The Video rendering is in the "Malayalam Language" (which developed from Tulu Language with a 'very heavy mix of Tamil' and Sanskrit) in Kerala (the former Tamil Chera Nadu), which gradually came into existance in this region from the beginning of 13th century (A.D.1201), replacing the former Tamil Language in Kerala.


    "Kannaki story" related song from the Malayalam Film "Kannagi" of the year 2001. A "very heavy mix of Tamil' and Sanskrit in the Malayalam Language could also be seen from the above song

    Below are few more of Malayalam Classical & Film songs which further exibits the "very heavy mix of Tamil with Sanskrit and Tulu Language in the newly developed Malayalam Language.
























    Thus with the Namboothiri Brahmins having much influence over the higher rungs of the people of Kerala, after thirteenth century gradually the "Malayalam language" became the dominant language of "Kerala" over "Tamil language" that existed during this period.

    With the Namboothiri domination of Kerala society from the thirteenth century, they also introduced the "mythological story" of "Kerala being the God's own country and was created by Parasurama" as against the "true historical origin of Kerala (the Chera country)" "being entirely of Tamil origin" with "Tamil Chera Kings" ruling this region from time immemorial. This mythological story relating to "Parasurama Sheththiram" was the traditional story relating to the Tulu country (present Mangalore) brought in to Kerala by the Namboothiiri Brahmins, which eventually formed a mis-conception among the Kerala people that Kerala too was the "Parasurama Sheththiram"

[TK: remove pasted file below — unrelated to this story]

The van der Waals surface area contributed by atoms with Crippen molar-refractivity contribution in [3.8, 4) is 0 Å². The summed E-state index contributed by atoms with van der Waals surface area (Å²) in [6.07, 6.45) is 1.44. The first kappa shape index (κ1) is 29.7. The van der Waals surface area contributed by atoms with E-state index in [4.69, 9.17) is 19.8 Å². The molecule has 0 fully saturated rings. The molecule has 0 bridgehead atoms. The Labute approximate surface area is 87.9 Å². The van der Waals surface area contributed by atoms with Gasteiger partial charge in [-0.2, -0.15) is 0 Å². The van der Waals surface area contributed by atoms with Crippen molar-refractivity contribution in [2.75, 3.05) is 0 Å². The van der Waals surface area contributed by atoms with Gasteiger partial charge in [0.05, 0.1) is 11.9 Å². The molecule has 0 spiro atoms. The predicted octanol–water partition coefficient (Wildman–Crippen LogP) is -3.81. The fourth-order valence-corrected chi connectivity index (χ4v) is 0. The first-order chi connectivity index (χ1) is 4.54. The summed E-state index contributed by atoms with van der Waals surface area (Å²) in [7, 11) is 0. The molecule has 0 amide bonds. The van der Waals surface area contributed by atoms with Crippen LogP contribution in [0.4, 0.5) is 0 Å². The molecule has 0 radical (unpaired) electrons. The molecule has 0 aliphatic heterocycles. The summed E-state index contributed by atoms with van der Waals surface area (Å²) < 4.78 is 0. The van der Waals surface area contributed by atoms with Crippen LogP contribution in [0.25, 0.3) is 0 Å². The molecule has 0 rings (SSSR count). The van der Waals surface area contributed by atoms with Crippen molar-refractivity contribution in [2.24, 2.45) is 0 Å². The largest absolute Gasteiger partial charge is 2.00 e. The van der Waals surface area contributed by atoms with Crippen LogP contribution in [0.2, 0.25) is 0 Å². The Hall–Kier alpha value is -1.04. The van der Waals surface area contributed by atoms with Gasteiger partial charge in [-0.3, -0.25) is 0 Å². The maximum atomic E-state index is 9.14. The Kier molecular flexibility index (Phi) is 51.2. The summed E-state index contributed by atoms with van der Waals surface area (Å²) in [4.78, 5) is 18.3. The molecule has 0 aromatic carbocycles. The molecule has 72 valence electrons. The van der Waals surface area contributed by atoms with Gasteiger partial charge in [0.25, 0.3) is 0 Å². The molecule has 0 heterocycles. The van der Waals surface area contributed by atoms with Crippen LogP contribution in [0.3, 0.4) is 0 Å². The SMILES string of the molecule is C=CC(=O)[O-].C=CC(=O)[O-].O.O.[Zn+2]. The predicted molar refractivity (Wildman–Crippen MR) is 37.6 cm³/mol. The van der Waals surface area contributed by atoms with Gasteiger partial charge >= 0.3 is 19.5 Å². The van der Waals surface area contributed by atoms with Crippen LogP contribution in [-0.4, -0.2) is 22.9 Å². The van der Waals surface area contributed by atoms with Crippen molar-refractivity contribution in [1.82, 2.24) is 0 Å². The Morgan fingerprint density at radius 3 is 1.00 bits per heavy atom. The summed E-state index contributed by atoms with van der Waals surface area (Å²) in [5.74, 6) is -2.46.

The Mangalore city on the western coast of India adjoining the Arabian Sea and north of present Kerala is almost an island between the converging Netravati and Gurupura rivers. This is why the Tamil "Meikeerththi" (the True Glory) of the medieval period Chola Emperor Rajendra Chola - 1 (A.D.1011-1044) of Tamil Nadu, has referred to the Mangalore region as an Island named "Saanthima Thivu", and that the "Parasurama's fortress" was there in this island much earlier. The reference to same in his Tamil Meikeerththi is as follows:


    "......செருவில் சினவி இருபத்து ஒரு கால்
    அரைசுகளை கட்ட பரசுராமன் (Parasuraman)
    மேவரும் சாந்திமத் தீவரண் (Fortress of the Saanthima Island) கருதி (resided)
    இருத்திய செம்பொன் திருத்தகு முடியும்......"


    Important Historical Notes:

    (1) - The history of the present Kerala State - South India could be divided into two eras, one ranging from ancient times to the end of the twelveth century (A.D.1200) and classified as the Tamil Period of it's History and the other ranging from the beginning of the thirteenth century (A.D.1201) to this date and classified as the Malayalam Period of it's History.